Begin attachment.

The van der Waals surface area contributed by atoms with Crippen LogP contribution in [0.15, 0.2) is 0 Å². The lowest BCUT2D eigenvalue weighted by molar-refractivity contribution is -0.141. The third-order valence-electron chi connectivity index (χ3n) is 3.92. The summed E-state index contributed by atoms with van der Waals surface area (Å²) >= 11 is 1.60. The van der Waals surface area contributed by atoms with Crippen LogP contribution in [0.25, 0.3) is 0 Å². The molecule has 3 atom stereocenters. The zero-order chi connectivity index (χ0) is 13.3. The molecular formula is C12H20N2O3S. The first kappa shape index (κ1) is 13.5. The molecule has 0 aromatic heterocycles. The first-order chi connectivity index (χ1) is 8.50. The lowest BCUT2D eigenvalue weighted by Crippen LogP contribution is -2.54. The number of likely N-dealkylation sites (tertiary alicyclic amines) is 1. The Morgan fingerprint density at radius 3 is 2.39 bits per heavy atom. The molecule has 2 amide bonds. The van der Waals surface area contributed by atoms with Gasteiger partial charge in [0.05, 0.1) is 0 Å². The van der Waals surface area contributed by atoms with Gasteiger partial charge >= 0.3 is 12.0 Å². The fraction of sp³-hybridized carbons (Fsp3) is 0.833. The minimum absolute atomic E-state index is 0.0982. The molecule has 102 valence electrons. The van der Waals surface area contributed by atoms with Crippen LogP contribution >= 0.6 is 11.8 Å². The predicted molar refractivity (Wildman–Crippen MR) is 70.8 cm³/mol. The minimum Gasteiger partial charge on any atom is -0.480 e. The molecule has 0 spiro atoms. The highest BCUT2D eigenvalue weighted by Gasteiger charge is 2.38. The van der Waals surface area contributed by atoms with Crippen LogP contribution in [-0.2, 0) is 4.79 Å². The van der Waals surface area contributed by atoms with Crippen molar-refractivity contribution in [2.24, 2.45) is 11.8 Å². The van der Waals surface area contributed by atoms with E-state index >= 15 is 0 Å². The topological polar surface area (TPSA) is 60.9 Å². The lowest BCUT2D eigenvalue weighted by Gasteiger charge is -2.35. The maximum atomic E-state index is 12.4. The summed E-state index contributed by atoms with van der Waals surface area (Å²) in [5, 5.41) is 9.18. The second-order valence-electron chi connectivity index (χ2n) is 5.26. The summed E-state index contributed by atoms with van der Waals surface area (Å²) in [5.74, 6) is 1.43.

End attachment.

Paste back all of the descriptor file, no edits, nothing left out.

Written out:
The van der Waals surface area contributed by atoms with Crippen LogP contribution in [0.15, 0.2) is 0 Å². The lowest BCUT2D eigenvalue weighted by molar-refractivity contribution is -0.141. The third-order valence-electron chi connectivity index (χ3n) is 3.92. The summed E-state index contributed by atoms with van der Waals surface area (Å²) >= 11 is 1.60. The van der Waals surface area contributed by atoms with Crippen LogP contribution in [0.25, 0.3) is 0 Å². The molecule has 3 atom stereocenters. The zero-order chi connectivity index (χ0) is 13.3. The molecular formula is C12H20N2O3S. The first kappa shape index (κ1) is 13.5. The molecule has 0 aromatic heterocycles. The first-order chi connectivity index (χ1) is 8.50. The lowest BCUT2D eigenvalue weighted by Crippen LogP contribution is -2.54. The number of likely N-dealkylation sites (tertiary alicyclic amines) is 1. The Morgan fingerprint density at radius 3 is 2.39 bits per heavy atom. The molecule has 2 amide bonds. The van der Waals surface area contributed by atoms with Gasteiger partial charge in [0.05, 0.1) is 0 Å². The van der Waals surface area contributed by atoms with Gasteiger partial charge >= 0.3 is 12.0 Å². The fraction of sp³-hybridized carbons (Fsp3) is 0.833. The minimum absolute atomic E-state index is 0.0982. The molecule has 102 valence electrons. The van der Waals surface area contributed by atoms with Crippen LogP contribution >= 0.6 is 11.8 Å². The predicted molar refractivity (Wildman–Crippen MR) is 70.8 cm³/mol. The minimum Gasteiger partial charge on any atom is -0.480 e. The molecule has 0 spiro atoms. The highest BCUT2D eigenvalue weighted by Gasteiger charge is 2.38. The van der Waals surface area contributed by atoms with Crippen LogP contribution in [-0.2, 0) is 4.79 Å². The van der Waals surface area contributed by atoms with Crippen molar-refractivity contribution in [2.24, 2.45) is 11.8 Å². The van der Waals surface area contributed by atoms with E-state index >= 15 is 0 Å². The topological polar surface area (TPSA) is 60.9 Å². The lowest BCUT2D eigenvalue weighted by Gasteiger charge is -2.35. The maximum atomic E-state index is 12.4. The summed E-state index contributed by atoms with van der Waals surface area (Å²) in [5, 5.41) is 9.18. The second-order valence-electron chi connectivity index (χ2n) is 5.26. The summed E-state index contributed by atoms with van der Waals surface area (Å²) in [5.74, 6) is 1.43.